Course Syllabus

Global Inequalities and Conflict Resolution
CR 407/507, Summer 2008
Instructor: Mary Lind

Feel free to contact the instructor by email:

Course Description:

This course is designed to increase awareness of the global context that situates and defines our lives in many ways, including our access to resources and our world views. . It relies on the principles and practice of collaborative, dialogic learning. Drawing on contributions from talented filmmakers, theorists, scholars and community members, students and instructors will explore the dynamics of systematic connections and relations between people of the Global South and North. We will take an especially close look at the following; 1) The dynamics and impacts of our global economy, 2) mobility and migration in relation to inequities, and 3) the link between the distribution of the world’s resources and conflict across the globe. In addition, exploring poverty and inequity will mean reflecting on our own privileges and considering the question: are those of us who benefit from global systems responsible for/to those who are disadvantaged?

Course Objectives:

o Students will practice critical reading, critical thinking and analysis.
o Students will engage in dialogue, bringing awareness to individual assumptions and to our collective thinking.
o Students will explore their unique worldview in its national and global context.
o Students will increase their understanding of globalization and its impacts.
o Students will explore micro/macro connections, relating their own lives with course topics.
o Students will practice conflict-mapping skills, applying this model to a case example.


Attendance and Participation: Dialogue is a process of collective thought, exploration, and discovery, which relies on the full participation of individuals. The attendance and attention of every class member is important to this process. We hope to receive the benefit of your engaged presence for the duration each class session.

Required Readings: Your instructor has chosen to not require that you purchase texts or packets for this course. However, there are readings that can be found at Here you will find readings that you can read online or download and print. All students will need to read a minimum of 3 articles of your choice. (You will hear a short description of each reading on the first day of class). Graduate students will need to read a minimum of 4 readings. In addition, you will be required to read a set of briefs and articles related to a country in conflict, which will be disseminated in class for a small group assignment. General course material, as well as web resources pertaining to course subjects, can also be found on the online site.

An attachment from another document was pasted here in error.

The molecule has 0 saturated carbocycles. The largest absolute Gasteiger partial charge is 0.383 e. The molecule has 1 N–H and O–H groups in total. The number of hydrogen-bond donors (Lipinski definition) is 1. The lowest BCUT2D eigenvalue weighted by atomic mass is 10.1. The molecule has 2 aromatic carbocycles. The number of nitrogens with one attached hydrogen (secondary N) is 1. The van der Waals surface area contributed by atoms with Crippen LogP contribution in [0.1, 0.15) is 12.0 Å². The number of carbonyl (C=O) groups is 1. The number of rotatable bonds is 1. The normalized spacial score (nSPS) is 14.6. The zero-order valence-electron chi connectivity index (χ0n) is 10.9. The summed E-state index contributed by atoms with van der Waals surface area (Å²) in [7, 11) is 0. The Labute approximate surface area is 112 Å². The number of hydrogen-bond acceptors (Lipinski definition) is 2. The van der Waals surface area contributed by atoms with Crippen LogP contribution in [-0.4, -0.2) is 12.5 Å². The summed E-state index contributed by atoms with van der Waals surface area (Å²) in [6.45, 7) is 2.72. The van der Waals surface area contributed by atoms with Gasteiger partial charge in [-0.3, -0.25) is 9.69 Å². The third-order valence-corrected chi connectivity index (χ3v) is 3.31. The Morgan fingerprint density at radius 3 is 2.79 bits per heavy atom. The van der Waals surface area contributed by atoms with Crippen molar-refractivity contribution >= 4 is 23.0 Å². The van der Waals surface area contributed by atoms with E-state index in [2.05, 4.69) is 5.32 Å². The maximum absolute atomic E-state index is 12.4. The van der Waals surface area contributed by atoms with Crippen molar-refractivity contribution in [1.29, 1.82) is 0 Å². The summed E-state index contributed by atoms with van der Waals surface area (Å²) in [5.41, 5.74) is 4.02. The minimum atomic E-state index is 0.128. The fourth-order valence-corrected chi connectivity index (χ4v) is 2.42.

1. Conflict Mapping (Group Project): In small groups, students will assess a conflict through the use of conflict mapping. A model for mapping, based on Paul Wehr’s work, will be presented through lecture and case study prior to the beginning of group work. Students will then be given class time to map a conflict, paying especially close attention to dimensions that relate to inequity. On the last day of class student groups will be asked to present their conflict map. Undergraduate students may choose to do this in the form of a report. Graduate students will need to incorporate a class discussion or participatory exercise into their presentation format. Creativity in your presentation format is encouraged. Specifications and assessment criteria will be discussed in class.

2. Reflection Paper: The purpose of this assignment is to engage deeply with readings and other course material and to reflect on the whole of your experience and learning in this course. I encourage you to write this assignment in the form of a letter, to a friend, to an imaginary person from a different region than you, or to any person with whom you might meaningfully share your learning. Your essay or letter should include 1) a discussion of at least 3 readings of your choice that demonstrates an understanding of the main point of the article. Beyond this, you are invited to reflect on whatever stood out to you about the course experience, including peer statements, information presented, films, etc. Graduate students are expected to present multiple perspectives on one or more issues in your essay or letter. Paper length: 3 – 5 pages for undergraduate students; 5 – 7 pages for graduate students (double spaced Times New Roman 12 pt. font). Assessment criteria will be discussed in class.


40% Class Participation
40% Final Reflection Paper
20% Group Project: Conflict Mapping


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